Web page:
There are very few similarities between action-camera maker GoPro (NASDAQ: GPRO) and Alphabet (NASDAQ: GOOG)(NASDAQ: GOOGL) -- better known as the parent company of Google. The former primarily provides hardware and has been struggling mightily, while the latter is a big-data advertising behemoth.
Perhaps, the only real similarity they have is that they would both be considered technology companies. Beyond that, there isn't too much to tie them together.
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That being said, investors have endless possibilities when it comes to where to put their money. With GoPro down so far, and Alphabet having been on a great run, which would be the better stock to buy now?
Of course, we can't answer that question with 100% certainty. But we can examine it through three different lenses to get a better idea of what we're buying. Here's how the two stack up.
Sustainable competitive advantages
Nothing is more important for long-term, buy-to-hold investors than the sustainable competitive advantage -- or "moat" -- a company possesses. While balance sheet and valuation are important -- more on that below -- the moat is paramount.
In its most basic sense, a solid moat is what keeps customers coming back for more, year after year, while holding the competition at bay for decades. It is what separates you from all of your competition.
Alphabet's moat is its data trove. While everyday humans are the ones using Google's seven products with over one billion users -- search, YouTube, Android, Chrome, Play Store, Maps, and Gmail -- advertisers are the ones paying the company's bills. The ubiquity of all seven products allows Google to collect gobs of data that can only be matched by Facebook. Given the ubiquity of all seven products, I don't see anyone else matching Alphabet's data scale.
GoPro, on the other hand, has a much narrower moat. Because it produces a commodity -- whether an action camera or a drone -- competition can come in and offer the same thing for less. That's why brand is so important. Unfortunately, a number of product mis-steps and encroachment from others has shown that GoPro's brand doesn't provide a very wide moat.
Winner = Alphabet
Investors in both Alphabet and GoPro are likely excited about growth possibilities. For that reason, they probably like seeing cash being reinvested in future opportunities.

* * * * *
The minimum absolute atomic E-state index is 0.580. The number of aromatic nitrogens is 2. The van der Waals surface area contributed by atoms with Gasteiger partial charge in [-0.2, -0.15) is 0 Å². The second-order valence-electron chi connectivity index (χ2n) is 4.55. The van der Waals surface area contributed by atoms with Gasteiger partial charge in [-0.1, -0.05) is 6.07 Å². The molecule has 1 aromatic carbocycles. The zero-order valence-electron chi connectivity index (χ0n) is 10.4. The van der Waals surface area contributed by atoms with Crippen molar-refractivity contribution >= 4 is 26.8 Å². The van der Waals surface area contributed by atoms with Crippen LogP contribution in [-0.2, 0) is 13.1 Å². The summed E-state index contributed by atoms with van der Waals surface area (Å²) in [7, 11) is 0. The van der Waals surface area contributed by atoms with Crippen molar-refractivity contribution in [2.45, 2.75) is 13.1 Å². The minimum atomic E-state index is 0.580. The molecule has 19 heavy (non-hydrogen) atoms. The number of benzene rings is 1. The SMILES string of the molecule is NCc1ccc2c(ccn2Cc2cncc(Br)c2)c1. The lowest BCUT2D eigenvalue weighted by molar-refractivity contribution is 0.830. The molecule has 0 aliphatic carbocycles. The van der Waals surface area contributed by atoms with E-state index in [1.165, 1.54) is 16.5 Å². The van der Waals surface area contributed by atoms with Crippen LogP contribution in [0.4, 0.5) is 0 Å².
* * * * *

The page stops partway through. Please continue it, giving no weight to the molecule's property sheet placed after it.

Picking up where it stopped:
But there's something to be said for keeping a cash stash on hand. That's because every company, at one point or another -- will face difficult economic times. If they have a healthy pile of cash on hand, they will not only survive, but emerge stronger: by buying back shares on the cheap, acquiring rivals, and grabbing market share. Those that are debt heavy are often in peril of filing for bankruptcy.
Keeping in mind that Alphabet is valued at over 400 times the size of GoPro, here's how the two stack up on these metrics.
Clearly, it's a huge bonus that GoPro has zero debt. In fact, without that, the company would likely have been forced to sell itself or declare bankruptcy. Case in point: Just one year ago, there was $280 million in cash on the books versus no debt. While today's balance of $75 million isn't bad, it's a far cry from what it was just 12 months ago.
Alphabet, on the other hand, has a war chest that few can match, and it generates tons of free cash flow.
Winner = Alphabet
Finally, we have the murky science of valuation. While there's no single metric that can tell you if a stock is cheap or expensive, there are a number of data points we can consult. Here are five I like to use.
Here again, we have a pretty easy winner. It's already a strike against GoPro that we can't get a beat on an earnings or cash-flow-based valuation. But it's another in that relative to growth prospects (PEG ratio), Alphabet appears to be trading for a 50% discount as well.
Winner = Alphabet
My winner is...
There you have it: Alphabet wins in a landslide. I used to be a GoPro shareholder, but once commoditization became evident, I checked out of the stock. Alphabet, on the other hand, accounts for 13% of my family's real-life holdings. I suggest you consider putting shares in your own portfolio; as you can see above, you've got three great reasons to do so.
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Suzanne Frey, an executive at Alphabet, is a member of The Motley Fool's board of directors. Brian Stoffel owns shares of Alphabet (A and C shares) and Facebook. The Motley Fool owns shares of and recommends Alphabet (A and C shares), Facebook, and GoPro. The Motley Fool has the following options: short January 2019 $12 calls on GoPro and long January 2019 $12 puts on GoPro. The Motley Fool has a disclosure policy.